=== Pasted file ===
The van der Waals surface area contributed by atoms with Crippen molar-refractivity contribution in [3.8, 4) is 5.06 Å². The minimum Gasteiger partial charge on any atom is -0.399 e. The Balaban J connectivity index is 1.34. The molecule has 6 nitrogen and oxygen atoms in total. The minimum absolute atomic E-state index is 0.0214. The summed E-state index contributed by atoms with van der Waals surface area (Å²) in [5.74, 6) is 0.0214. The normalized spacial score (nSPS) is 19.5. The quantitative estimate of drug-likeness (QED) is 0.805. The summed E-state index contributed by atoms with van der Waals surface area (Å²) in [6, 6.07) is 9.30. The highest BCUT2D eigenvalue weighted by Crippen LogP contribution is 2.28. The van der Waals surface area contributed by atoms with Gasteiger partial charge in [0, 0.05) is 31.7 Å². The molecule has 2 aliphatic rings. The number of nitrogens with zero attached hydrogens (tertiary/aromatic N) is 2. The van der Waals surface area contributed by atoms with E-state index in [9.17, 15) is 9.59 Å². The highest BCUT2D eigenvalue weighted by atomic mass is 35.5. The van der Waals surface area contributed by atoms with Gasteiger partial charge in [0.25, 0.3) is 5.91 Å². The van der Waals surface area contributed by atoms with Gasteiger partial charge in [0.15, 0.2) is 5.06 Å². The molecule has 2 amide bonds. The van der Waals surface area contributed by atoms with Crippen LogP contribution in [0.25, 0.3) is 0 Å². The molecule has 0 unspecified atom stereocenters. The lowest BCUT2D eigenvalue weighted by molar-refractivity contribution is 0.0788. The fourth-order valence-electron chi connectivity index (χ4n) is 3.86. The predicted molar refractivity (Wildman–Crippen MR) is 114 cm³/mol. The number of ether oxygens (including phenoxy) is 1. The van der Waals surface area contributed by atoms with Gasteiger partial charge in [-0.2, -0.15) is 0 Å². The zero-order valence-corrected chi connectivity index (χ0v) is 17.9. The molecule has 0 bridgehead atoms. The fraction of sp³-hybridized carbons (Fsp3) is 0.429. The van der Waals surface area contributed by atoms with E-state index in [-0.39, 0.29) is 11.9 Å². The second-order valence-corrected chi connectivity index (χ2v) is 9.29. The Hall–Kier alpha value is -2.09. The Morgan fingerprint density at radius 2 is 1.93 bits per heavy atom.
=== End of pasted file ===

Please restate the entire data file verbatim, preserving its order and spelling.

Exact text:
The van der Waals surface area contributed by atoms with Crippen molar-refractivity contribution in [3.8, 4) is 5.06 Å². The minimum Gasteiger partial charge on any atom is -0.399 e. The Balaban J connectivity index is 1.34. The molecule has 6 nitrogen and oxygen atoms in total. The minimum absolute atomic E-state index is 0.0214. The summed E-state index contributed by atoms with van der Waals surface area (Å²) in [5.74, 6) is 0.0214. The normalized spacial score (nSPS) is 19.5. The quantitative estimate of drug-likeness (QED) is 0.805. The summed E-state index contributed by atoms with van der Waals surface area (Å²) in [6, 6.07) is 9.30. The highest BCUT2D eigenvalue weighted by Crippen LogP contribution is 2.28. The van der Waals surface area contributed by atoms with Gasteiger partial charge in [0, 0.05) is 31.7 Å². The molecule has 2 aliphatic rings. The number of nitrogens with zero attached hydrogens (tertiary/aromatic N) is 2. The van der Waals surface area contributed by atoms with E-state index in [9.17, 15) is 9.59 Å². The highest BCUT2D eigenvalue weighted by atomic mass is 35.5. The van der Waals surface area contributed by atoms with Gasteiger partial charge in [0.25, 0.3) is 5.91 Å². The van der Waals surface area contributed by atoms with Gasteiger partial charge in [0.15, 0.2) is 5.06 Å². The molecule has 2 amide bonds. The van der Waals surface area contributed by atoms with Crippen LogP contribution in [0.25, 0.3) is 0 Å². The molecule has 0 unspecified atom stereocenters. The lowest BCUT2D eigenvalue weighted by molar-refractivity contribution is 0.0788. The fourth-order valence-electron chi connectivity index (χ4n) is 3.86. The predicted molar refractivity (Wildman–Crippen MR) is 114 cm³/mol. The number of ether oxygens (including phenoxy) is 1. The van der Waals surface area contributed by atoms with Gasteiger partial charge in [-0.2, -0.15) is 0 Å². The zero-order valence-corrected chi connectivity index (χ0v) is 17.9. The molecule has 0 bridgehead atoms. The fraction of sp³-hybridized carbons (Fsp3) is 0.429. The van der Waals surface area contributed by atoms with E-state index in [-0.39, 0.29) is 11.9 Å². The second-order valence-corrected chi connectivity index (χ2v) is 9.29. The Hall–Kier alpha value is -2.09. The Morgan fingerprint density at radius 2 is 1.93 bits per heavy atom.